I remember when I was young, there was this local video store, it wasn’t owned by a chain of any kind which was surprising for a town with two Global Videos and one Blockbuster (both large video store chains). The store was dark with a TV in the back, there were shelves on every wall and on those shelves littered empty video cases, with their glorious inner sleeves showing their wonders.
I used to browse the shelves with no agenda, picking up chunky video after chunky video; I only ever remember renting from it once, then it shut down quickly after.
Strangely, in a local off licence there was a glass case with videos behind it, it seems they rented films too. I had the pleasure of seeing Big Trouble in Little China and Police Academy when we rented them from there.
In the late 80s and early 90s it seems everywhere was a video store.
Then my Dad would take me periodically to the local Global Video store. I must have rented Star Wars a million times, it’s actually a wonder how no one ever just caved and bought me it considering how much money I wasted renting it. Once I was supposed to be renting The Empire Strikes Back, we get home and I ran upstairs, shoved the video into the video player and sat back ready to see planet Hoth in all its wonder. To my surprise I saw George Clooney and Quentin Tarantino kidnapping some woman and shooting up a shop.
It would seem they gave me From Dusk Till Dawn instead of Empire (because we all know how similar they are), I didn’t complain, I said nothing to no one for fear that I was clearly not supposed to see that film.
It used to be an adventure going to the video shop. I remember a massive cardboard cut-out of Robocop – when you passed a motion sensor went off and he said ‘Your move creep’ – there were posters everywhere and Global had a trailer TV and then one playing the latest films. If you asked nicely they were usually obliging with a poster or two.
Most of the videos I owned were actually ex-rentals, it was a wonderful idea, once a video had been rented a million times or they had too many copies they would sell it for a fraction of the store price. I picked up so many videos from there, and you could always tell as the cases were a good bit bigger than the store bought ones, so much so they never properly fitted in my video unit.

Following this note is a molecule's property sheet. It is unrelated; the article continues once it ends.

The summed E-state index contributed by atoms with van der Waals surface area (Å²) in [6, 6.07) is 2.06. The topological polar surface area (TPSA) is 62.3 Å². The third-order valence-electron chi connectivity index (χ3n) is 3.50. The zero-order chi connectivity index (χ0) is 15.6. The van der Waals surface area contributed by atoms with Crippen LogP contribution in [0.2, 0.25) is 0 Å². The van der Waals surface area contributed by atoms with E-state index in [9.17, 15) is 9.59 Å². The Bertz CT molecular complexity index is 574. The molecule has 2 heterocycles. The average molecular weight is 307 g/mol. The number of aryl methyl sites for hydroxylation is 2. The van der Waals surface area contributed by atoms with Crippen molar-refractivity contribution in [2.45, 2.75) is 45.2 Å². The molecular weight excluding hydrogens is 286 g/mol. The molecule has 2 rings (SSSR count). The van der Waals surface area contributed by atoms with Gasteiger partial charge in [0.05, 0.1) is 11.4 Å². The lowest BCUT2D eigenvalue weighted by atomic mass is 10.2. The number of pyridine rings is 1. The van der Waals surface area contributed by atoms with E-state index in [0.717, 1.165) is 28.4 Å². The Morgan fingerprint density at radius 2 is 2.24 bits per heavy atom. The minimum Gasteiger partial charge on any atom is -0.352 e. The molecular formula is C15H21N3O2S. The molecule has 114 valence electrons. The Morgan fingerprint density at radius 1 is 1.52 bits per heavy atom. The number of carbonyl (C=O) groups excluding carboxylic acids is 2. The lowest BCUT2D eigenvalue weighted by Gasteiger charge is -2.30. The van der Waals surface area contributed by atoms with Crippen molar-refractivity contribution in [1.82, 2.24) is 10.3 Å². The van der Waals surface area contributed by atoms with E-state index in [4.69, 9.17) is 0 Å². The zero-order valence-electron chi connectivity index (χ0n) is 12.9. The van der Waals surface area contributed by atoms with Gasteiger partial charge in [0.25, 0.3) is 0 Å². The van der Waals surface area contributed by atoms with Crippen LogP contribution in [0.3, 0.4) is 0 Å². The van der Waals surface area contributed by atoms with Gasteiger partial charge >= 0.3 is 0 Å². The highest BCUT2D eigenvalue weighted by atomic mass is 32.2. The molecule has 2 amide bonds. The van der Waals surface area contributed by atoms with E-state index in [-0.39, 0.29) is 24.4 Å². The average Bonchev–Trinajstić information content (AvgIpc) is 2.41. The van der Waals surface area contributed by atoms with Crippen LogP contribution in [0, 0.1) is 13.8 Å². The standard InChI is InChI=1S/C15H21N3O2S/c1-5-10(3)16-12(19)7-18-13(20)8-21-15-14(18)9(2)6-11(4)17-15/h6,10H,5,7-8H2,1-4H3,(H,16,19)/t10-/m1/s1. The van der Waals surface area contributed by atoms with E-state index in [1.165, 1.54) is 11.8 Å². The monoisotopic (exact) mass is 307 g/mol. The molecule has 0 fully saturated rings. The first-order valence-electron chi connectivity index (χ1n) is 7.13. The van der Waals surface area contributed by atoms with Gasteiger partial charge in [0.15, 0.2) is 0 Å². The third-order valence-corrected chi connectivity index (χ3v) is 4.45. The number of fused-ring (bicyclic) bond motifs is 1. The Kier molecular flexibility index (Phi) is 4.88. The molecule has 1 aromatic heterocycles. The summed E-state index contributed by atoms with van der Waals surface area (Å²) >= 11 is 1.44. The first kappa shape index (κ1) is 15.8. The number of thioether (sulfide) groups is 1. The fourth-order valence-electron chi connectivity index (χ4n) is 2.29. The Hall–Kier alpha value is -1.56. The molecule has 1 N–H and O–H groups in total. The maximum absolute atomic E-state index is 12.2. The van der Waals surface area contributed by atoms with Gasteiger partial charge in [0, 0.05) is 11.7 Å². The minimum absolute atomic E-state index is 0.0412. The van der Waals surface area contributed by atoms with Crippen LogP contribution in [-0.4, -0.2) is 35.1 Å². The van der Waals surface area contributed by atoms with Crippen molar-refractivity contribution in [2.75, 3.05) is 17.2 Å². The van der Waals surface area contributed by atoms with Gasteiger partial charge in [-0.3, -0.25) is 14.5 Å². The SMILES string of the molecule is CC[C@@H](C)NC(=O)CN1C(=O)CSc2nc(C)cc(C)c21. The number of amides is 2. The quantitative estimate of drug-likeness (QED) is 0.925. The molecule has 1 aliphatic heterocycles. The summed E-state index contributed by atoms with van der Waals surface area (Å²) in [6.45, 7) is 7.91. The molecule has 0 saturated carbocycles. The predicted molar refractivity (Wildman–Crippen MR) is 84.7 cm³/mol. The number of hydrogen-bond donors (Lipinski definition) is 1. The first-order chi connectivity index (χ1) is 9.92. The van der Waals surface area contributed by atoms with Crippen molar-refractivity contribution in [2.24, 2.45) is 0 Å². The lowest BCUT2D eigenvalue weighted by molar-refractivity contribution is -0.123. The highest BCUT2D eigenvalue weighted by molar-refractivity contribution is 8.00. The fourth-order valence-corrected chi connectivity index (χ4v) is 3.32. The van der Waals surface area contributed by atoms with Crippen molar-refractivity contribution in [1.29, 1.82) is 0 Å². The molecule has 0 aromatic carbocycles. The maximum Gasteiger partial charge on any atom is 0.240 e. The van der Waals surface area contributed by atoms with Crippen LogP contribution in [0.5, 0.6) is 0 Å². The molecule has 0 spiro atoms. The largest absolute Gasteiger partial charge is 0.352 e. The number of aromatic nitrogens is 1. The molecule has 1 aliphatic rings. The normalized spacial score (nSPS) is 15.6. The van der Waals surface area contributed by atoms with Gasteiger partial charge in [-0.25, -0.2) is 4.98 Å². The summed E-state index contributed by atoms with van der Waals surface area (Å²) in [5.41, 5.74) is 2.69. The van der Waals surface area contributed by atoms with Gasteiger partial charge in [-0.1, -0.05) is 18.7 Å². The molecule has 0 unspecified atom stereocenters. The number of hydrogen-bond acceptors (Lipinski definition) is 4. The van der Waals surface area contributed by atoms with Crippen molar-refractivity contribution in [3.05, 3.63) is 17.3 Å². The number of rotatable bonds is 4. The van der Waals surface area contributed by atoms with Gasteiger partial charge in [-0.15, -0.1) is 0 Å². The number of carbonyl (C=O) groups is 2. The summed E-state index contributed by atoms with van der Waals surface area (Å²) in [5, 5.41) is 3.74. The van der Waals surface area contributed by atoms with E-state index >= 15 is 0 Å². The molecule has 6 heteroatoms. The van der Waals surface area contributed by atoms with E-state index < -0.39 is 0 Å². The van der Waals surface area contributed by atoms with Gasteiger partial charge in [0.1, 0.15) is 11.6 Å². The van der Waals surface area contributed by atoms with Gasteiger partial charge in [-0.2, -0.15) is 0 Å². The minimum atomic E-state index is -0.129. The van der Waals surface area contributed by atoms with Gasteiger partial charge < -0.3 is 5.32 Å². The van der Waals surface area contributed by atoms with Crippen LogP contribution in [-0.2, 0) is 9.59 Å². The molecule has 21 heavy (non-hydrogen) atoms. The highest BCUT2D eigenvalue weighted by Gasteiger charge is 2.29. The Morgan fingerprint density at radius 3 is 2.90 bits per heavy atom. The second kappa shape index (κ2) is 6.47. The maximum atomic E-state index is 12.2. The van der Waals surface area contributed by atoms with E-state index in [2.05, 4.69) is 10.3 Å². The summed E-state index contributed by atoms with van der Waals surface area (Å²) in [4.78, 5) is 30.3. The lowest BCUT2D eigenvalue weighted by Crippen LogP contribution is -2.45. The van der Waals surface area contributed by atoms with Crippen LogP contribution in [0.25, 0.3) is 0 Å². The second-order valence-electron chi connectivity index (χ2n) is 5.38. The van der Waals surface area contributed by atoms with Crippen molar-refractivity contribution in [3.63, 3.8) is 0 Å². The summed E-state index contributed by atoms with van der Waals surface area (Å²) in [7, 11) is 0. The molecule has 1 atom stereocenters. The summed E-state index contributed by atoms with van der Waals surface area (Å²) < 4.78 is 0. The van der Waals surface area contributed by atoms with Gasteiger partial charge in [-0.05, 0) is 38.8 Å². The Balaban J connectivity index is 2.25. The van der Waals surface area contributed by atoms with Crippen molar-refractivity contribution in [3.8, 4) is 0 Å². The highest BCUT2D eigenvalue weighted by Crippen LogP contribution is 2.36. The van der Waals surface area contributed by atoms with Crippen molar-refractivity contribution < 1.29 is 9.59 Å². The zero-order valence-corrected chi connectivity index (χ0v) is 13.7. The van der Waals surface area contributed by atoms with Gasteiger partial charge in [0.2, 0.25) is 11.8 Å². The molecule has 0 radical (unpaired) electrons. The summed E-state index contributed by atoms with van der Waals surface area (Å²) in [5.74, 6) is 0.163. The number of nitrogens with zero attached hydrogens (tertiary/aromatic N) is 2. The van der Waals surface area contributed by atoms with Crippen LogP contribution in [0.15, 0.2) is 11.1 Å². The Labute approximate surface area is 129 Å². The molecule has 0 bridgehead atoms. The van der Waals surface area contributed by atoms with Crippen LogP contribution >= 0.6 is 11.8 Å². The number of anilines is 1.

Then it was time for DVD, slowly the videos moved over in favour of the slimmer and smaller DVD cases, the popularity of the Playstation 2 and it’s built in DVD drive helped give DVD a push. It’s funny, I remember asking my Mum for a DVD player and a copy of Dawn of the Dead (original) for Christmas, she refused saying that DVD wouldn’t last… who’s laughing now, Mum?
The videos were disappearing and these stores seemed more DVD than video.
When Global Video made the move to include tanning booths in their shop I decided to high tail it over to Blockbuster, very soon Global would go bankrupt anyway, one of their shops had already closed in the town.
When I was first dating my now wife we used to drive down to Blockbuster at the weekend and rent three DVDs. They were usually crap films or just random horror films but it was an experience and something we loved doing.
When we moved to the city there wasn’t really anywhere near us to rent from so it was down with renting and our proper DVD collection started.
Soon after this I read about Global Video going bankrupt, they had a huge blowout sale and we went to buy a few DVDs. So what was it that made a once successful shop die a death?
Well for one, Global’s selection had become pretty poor, Blockbuster had a deal with distributors that it would receive all the newest films a week earlier than Global. By the time Global got it people had already been renting for a week from Blockbuster. This is when Global put out a huge advertising campaign ‘Get it first time or get it free, that’s the Global guarantee’, in my opinion this was the end of them. They spent lots of money on an ad campaign that really went nowhere. Yes the catchy slogan still runs around my head but it didn’t matter, Blockbuster still had everything a week early.
Without competition, Blockbuster had it good for a while, they even tried an automated rental system which failed miserably. Then DVDs came down in price and it was less expensive to buy and with sites like Play.com offering free delivery you could essentially buy a DVD for just over the price of renting, so why bother renting?
Nowadays, I don’t see many video stores, there are still Blockbusters around but I’m no longer a member. The internet has killed half their business, DVDs are now at their cheapest in years and even the newer media of Blu-Ray isn’t enough to keep people renting. Why pay £3.50 for a rental when you can pay a little more to a company like LOVEFILM.com and receive DVDs through the post. Then there’s the fact that these online rental sites have such a vast library, I don’t see the cheesy horrors or crazy action movies I would rent from the shelves of Blockbuster anymore.
Growing up it was my dream to own one of these shops, then after watching Kevin Smith’s Clerks I wanted even more to own one, but even though I’m not a businessman I know when a market is dead.
It sounds ridiculous but kids born today will never know the wonder of video rental, or DVD rental (Christ I don’t think a kid today could tell you what a video is), it really is a dead end and that to me is a real shame.
Not only was it a visceral experience but it was a shared moment with my parents, something we done every so often and something we all enjoyed. My wife’s father used to take her to the video store every Saturday and they would rent a few videos and have a movie night. This is something that won’t happen now with services like Netflix the only thing you need to do is click a few buttons, there’s nothing tangible now, there’s no feeling and to me that’s sad.
Maybe I should buy a video store for nostalgia sake… nah I’m not that stupid.